Uber is a technology company. It is also a transportation company.
That may seem like a trivial distinction, but a lot is riding on it. And not just for Uber, but for every disrupter that fancies itself a technology company.
Europe’s highest court -- the European Court of Justice -- will decide later this year whether Uber is more transportation than technology and should be regulated accordingly. Such a ruling would mean stricter rules, licensing requirements and higher compliance and regulatory costs.
Needless to say, Uber couldn’t afford those regulatory burdens. It lost $2.8 billion last year, excluding its China business, and $708 million in the first quarter. But regulations would be the least of Uber’s concerns. The bigger problem is that Uber is worth far less as a transportation company than as a technology company.
The technology sector is famous for its extravagant valuations, and Uber is no exception. Like many technology companies, Uber has no earnings, so forget about a price-to-earnings ratio. It also has few assets other than its hard-to-value software, so forget about a price-to-book ratio.
Based on one valuation measure that can be calculated, however -- its price-to-sales ratio -- Uber is richly priced. Uber’s valuation of $69 billion and net revenue of $6.5 billion last year gives it a P/S ratio of 10.6, compared with 4.2 for the S&P 500 Information Technology Index. Which is saying something because the tech sector’s P/S ratio is by far the highest among S&P 500 sectors.
Uber would be nowhere near as expensive if it were valued like a transportation company. The P/S ratio of the S&P 500 Transportation Index is a lowly 1.5. To put that in perspective, Uber’s value would have to tumble 86 percent to align with the average transportation company.
It’s no wonder that Uber is desperately fighting to keep its technology tag.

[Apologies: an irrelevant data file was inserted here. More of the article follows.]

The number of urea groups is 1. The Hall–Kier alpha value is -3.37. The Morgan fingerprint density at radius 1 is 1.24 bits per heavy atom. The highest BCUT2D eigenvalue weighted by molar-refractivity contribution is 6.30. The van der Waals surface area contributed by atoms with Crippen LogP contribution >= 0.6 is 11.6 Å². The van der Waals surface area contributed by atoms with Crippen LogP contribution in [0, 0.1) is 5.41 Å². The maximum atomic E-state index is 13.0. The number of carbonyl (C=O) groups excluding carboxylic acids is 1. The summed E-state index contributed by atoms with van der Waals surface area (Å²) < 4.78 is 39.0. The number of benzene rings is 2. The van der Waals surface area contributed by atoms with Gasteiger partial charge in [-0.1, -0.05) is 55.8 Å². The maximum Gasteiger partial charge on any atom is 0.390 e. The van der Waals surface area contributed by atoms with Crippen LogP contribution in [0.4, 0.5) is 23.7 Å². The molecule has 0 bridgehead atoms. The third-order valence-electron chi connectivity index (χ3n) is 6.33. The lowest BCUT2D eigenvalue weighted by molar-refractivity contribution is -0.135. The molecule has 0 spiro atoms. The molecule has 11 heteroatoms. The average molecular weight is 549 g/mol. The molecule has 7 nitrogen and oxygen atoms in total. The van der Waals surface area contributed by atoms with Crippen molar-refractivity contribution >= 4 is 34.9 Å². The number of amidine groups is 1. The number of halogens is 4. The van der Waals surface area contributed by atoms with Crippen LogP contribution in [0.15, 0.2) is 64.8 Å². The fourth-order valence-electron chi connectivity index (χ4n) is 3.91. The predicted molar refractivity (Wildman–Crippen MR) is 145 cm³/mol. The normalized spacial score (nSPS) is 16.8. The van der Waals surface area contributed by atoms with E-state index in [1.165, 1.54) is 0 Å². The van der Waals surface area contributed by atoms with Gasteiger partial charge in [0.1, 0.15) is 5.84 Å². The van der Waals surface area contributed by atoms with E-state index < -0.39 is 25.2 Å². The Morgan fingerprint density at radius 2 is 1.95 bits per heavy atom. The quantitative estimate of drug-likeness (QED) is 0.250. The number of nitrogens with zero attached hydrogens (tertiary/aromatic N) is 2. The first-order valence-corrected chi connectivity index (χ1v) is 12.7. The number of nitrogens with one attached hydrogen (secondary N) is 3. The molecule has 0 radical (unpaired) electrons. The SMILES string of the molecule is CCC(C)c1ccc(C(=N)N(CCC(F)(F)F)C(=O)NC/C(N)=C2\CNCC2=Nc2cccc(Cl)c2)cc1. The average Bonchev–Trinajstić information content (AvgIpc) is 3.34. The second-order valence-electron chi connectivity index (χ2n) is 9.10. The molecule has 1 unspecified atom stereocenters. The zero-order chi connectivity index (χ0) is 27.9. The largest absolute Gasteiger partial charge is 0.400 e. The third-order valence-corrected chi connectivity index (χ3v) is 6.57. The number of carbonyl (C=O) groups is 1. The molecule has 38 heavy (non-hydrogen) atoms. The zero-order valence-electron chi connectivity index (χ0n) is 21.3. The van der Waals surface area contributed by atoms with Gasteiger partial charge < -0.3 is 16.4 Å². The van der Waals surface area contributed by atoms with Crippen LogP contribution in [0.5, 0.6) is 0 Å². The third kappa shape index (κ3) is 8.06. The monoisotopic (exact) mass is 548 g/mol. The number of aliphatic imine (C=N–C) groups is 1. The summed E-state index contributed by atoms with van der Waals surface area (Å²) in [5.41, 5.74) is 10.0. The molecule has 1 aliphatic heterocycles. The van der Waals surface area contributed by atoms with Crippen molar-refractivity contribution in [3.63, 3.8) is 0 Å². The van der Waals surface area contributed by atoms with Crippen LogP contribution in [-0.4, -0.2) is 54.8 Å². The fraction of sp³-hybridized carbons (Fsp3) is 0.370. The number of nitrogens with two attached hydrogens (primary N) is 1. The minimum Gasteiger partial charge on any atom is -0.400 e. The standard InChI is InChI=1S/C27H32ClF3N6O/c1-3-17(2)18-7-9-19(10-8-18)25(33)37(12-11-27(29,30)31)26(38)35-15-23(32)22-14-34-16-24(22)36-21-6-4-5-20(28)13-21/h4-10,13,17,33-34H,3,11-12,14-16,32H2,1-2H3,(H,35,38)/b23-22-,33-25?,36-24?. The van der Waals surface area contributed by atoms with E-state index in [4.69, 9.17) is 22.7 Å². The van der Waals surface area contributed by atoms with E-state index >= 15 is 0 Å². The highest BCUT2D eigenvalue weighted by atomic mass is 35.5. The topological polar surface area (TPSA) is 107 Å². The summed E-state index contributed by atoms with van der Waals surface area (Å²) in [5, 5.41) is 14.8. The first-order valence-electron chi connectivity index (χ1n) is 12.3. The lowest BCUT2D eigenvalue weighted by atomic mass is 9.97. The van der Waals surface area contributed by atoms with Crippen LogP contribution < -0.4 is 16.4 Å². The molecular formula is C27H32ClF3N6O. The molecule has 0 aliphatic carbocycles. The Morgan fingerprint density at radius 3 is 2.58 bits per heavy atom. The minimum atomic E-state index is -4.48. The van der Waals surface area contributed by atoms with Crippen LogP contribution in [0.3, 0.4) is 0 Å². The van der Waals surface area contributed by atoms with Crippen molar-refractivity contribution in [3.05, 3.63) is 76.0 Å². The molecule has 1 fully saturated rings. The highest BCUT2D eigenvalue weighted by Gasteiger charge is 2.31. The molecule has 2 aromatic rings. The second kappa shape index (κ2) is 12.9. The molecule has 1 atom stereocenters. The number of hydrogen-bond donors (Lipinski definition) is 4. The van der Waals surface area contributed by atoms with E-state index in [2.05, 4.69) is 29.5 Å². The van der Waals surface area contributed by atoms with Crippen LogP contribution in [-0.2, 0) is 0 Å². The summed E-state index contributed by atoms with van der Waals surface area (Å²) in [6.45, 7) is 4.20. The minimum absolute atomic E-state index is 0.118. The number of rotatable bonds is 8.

Uber is hardly alone. It seems as if every would-be travel or retail or food or financial disrupter is calling itself a technology company. It’s likely not a coincidence that tech stocks look frothy. As my Gadfly colleague Shira Ovide pointed out on Thursday, there’s a raging debate about whether tech valuations are approaching worrying levels not seen since the 1990s-era dot-com bubble. In every conceivable valuation category, the tech sector is the first, second or third most expensive among S&P 500 sectors.
If you have any doubt that disrupters are trying to ride the wave of lofty tech valuations, consider so-called fintech, or financial technology. Most fintech companies charge their customers for what can safely be described as a financial service, which is why they’re already regulated as financial firms.
Unlike Uber, fintech companies have no regulatory bogeyman to dodge. But you’re picking a fight if you refer to fintech firms as financial companies. And here’s why: The P/E ratio of the S&P 500 Information Technology Index is 24.4, while the P/E ratio for the S&P 500 Financials Index is 15.1. No one wants to see their company’s value drop by 38 percent.
Still, this insistence that everything is a technology play won’t last forever. Since 1990 -- the earliest year that numbers are available -- the Information Technology Index’s P/E ratio, excluding negative earnings, has been the richest among S&P 500 sectors just 39 percent of the time.
When tech valuations come back to earth, I suspect that Uber and all the other disrupters -- er, technology companies -- will care less about labels. In the meantime, they better hope the market doesn’t tag them with a less indulgent sector.
This column does not necessarily reflect the opinion of Bloomberg LP and its owners.
To contact the author of this story:
Nir Kaissar in Washington at firstname.lastname@example.org
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